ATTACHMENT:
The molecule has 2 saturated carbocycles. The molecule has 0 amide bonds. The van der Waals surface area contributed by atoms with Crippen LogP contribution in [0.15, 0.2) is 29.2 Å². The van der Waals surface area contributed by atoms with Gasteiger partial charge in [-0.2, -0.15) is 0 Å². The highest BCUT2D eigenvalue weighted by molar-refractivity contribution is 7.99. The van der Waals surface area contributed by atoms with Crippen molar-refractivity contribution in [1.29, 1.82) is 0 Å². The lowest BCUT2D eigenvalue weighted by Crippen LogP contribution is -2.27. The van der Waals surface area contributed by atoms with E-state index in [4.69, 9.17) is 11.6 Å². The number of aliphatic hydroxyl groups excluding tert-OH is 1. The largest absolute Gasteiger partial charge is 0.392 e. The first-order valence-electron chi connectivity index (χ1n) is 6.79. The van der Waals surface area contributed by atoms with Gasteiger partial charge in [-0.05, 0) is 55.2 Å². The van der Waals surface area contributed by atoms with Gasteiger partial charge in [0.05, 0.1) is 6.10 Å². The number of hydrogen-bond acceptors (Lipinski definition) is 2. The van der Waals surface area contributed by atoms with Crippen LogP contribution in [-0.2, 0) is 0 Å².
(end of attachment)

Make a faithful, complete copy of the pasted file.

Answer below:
The molecule has 2 saturated carbocycles. The molecule has 0 amide bonds. The van der Waals surface area contributed by atoms with Crippen LogP contribution in [0.15, 0.2) is 29.2 Å². The van der Waals surface area contributed by atoms with Gasteiger partial charge in [-0.2, -0.15) is 0 Å². The highest BCUT2D eigenvalue weighted by molar-refractivity contribution is 7.99. The van der Waals surface area contributed by atoms with Crippen molar-refractivity contribution in [1.29, 1.82) is 0 Å². The lowest BCUT2D eigenvalue weighted by Crippen LogP contribution is -2.27. The van der Waals surface area contributed by atoms with E-state index in [4.69, 9.17) is 11.6 Å². The number of aliphatic hydroxyl groups excluding tert-OH is 1. The largest absolute Gasteiger partial charge is 0.392 e. The first-order valence-electron chi connectivity index (χ1n) is 6.79. The van der Waals surface area contributed by atoms with Gasteiger partial charge in [-0.05, 0) is 55.2 Å². The van der Waals surface area contributed by atoms with Gasteiger partial charge in [0.05, 0.1) is 6.10 Å². The number of hydrogen-bond acceptors (Lipinski definition) is 2. The van der Waals surface area contributed by atoms with Crippen LogP contribution in [-0.2, 0) is 0 Å².